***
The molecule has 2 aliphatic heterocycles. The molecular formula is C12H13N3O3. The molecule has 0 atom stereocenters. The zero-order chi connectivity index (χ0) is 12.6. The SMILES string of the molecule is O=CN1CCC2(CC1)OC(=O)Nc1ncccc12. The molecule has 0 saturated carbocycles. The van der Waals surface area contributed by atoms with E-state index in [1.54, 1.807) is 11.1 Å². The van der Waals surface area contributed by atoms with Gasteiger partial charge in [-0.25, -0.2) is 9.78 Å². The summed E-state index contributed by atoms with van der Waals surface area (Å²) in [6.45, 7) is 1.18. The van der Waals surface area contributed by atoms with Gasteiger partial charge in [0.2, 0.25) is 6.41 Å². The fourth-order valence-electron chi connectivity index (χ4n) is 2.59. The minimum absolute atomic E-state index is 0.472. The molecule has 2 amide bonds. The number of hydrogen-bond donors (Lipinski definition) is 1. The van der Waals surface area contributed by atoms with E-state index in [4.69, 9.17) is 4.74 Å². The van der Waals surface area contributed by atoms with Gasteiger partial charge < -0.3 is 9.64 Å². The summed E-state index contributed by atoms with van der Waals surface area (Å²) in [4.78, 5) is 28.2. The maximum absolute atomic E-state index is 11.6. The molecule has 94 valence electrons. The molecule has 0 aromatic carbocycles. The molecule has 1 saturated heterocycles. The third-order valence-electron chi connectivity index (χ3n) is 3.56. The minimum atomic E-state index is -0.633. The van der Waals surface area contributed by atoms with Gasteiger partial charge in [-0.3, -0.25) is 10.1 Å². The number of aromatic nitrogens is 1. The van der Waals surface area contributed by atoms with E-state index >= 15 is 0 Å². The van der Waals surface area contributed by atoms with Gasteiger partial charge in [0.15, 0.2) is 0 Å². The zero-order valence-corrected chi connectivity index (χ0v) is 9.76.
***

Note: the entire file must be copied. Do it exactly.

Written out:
The molecule has 2 aliphatic heterocycles. The molecular formula is C12H13N3O3. The molecule has 0 atom stereocenters. The zero-order chi connectivity index (χ0) is 12.6. The SMILES string of the molecule is O=CN1CCC2(CC1)OC(=O)Nc1ncccc12. The molecule has 0 saturated carbocycles. The van der Waals surface area contributed by atoms with E-state index in [1.54, 1.807) is 11.1 Å². The van der Waals surface area contributed by atoms with Gasteiger partial charge in [-0.25, -0.2) is 9.78 Å². The summed E-state index contributed by atoms with van der Waals surface area (Å²) in [6.45, 7) is 1.18. The van der Waals surface area contributed by atoms with Gasteiger partial charge in [0.2, 0.25) is 6.41 Å². The fourth-order valence-electron chi connectivity index (χ4n) is 2.59. The minimum absolute atomic E-state index is 0.472. The molecule has 2 amide bonds. The number of hydrogen-bond donors (Lipinski definition) is 1. The van der Waals surface area contributed by atoms with E-state index in [4.69, 9.17) is 4.74 Å². The van der Waals surface area contributed by atoms with Gasteiger partial charge < -0.3 is 9.64 Å². The summed E-state index contributed by atoms with van der Waals surface area (Å²) in [4.78, 5) is 28.2. The maximum absolute atomic E-state index is 11.6. The molecule has 94 valence electrons. The molecule has 0 aromatic carbocycles. The molecule has 1 saturated heterocycles. The third-order valence-electron chi connectivity index (χ3n) is 3.56. The minimum atomic E-state index is -0.633. The van der Waals surface area contributed by atoms with Gasteiger partial charge in [-0.3, -0.25) is 10.1 Å². The number of aromatic nitrogens is 1. The van der Waals surface area contributed by atoms with E-state index >= 15 is 0 Å². The van der Waals surface area contributed by atoms with Gasteiger partial charge in [0.15, 0.2) is 0 Å². The zero-order valence-corrected chi connectivity index (χ0v) is 9.76.